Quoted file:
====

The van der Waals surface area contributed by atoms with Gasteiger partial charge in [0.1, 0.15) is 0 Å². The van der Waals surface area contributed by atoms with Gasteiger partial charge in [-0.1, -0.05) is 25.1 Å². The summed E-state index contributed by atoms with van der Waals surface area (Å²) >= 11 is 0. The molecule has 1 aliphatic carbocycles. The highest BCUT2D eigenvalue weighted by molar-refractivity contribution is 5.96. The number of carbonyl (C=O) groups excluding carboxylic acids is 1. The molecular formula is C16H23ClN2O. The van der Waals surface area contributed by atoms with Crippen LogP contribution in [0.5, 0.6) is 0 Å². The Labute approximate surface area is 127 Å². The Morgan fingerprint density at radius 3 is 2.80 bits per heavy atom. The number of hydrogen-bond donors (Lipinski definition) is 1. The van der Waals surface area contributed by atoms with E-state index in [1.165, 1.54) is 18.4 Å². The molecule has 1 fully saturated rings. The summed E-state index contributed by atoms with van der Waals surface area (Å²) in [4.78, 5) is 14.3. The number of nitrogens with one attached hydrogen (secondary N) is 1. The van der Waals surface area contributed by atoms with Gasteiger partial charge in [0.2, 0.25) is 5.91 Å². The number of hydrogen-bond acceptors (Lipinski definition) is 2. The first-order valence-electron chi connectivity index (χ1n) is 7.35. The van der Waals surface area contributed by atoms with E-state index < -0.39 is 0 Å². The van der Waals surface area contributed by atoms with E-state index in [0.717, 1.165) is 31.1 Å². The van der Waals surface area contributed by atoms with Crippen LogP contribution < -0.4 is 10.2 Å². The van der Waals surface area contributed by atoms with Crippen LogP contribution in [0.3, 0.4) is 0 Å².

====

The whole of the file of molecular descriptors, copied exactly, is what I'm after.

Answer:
The van der Waals surface area contributed by atoms with Gasteiger partial charge in [0.1, 0.15) is 0 Å². The van der Waals surface area contributed by atoms with Gasteiger partial charge in [-0.1, -0.05) is 25.1 Å². The summed E-state index contributed by atoms with van der Waals surface area (Å²) >= 11 is 0. The molecule has 1 aliphatic carbocycles. The highest BCUT2D eigenvalue weighted by molar-refractivity contribution is 5.96. The number of carbonyl (C=O) groups excluding carboxylic acids is 1. The molecular formula is C16H23ClN2O. The van der Waals surface area contributed by atoms with Crippen LogP contribution in [0.5, 0.6) is 0 Å². The Labute approximate surface area is 127 Å². The Morgan fingerprint density at radius 3 is 2.80 bits per heavy atom. The number of hydrogen-bond donors (Lipinski definition) is 1. The van der Waals surface area contributed by atoms with E-state index in [1.165, 1.54) is 18.4 Å². The molecule has 1 fully saturated rings. The summed E-state index contributed by atoms with van der Waals surface area (Å²) in [4.78, 5) is 14.3. The number of nitrogens with one attached hydrogen (secondary N) is 1. The van der Waals surface area contributed by atoms with Gasteiger partial charge in [0.2, 0.25) is 5.91 Å². The number of hydrogen-bond acceptors (Lipinski definition) is 2. The first-order valence-electron chi connectivity index (χ1n) is 7.35. The van der Waals surface area contributed by atoms with E-state index < -0.39 is 0 Å². The van der Waals surface area contributed by atoms with E-state index in [0.717, 1.165) is 31.1 Å². The van der Waals surface area contributed by atoms with Crippen LogP contribution < -0.4 is 10.2 Å². The van der Waals surface area contributed by atoms with Crippen LogP contribution in [0.3, 0.4) is 0 Å².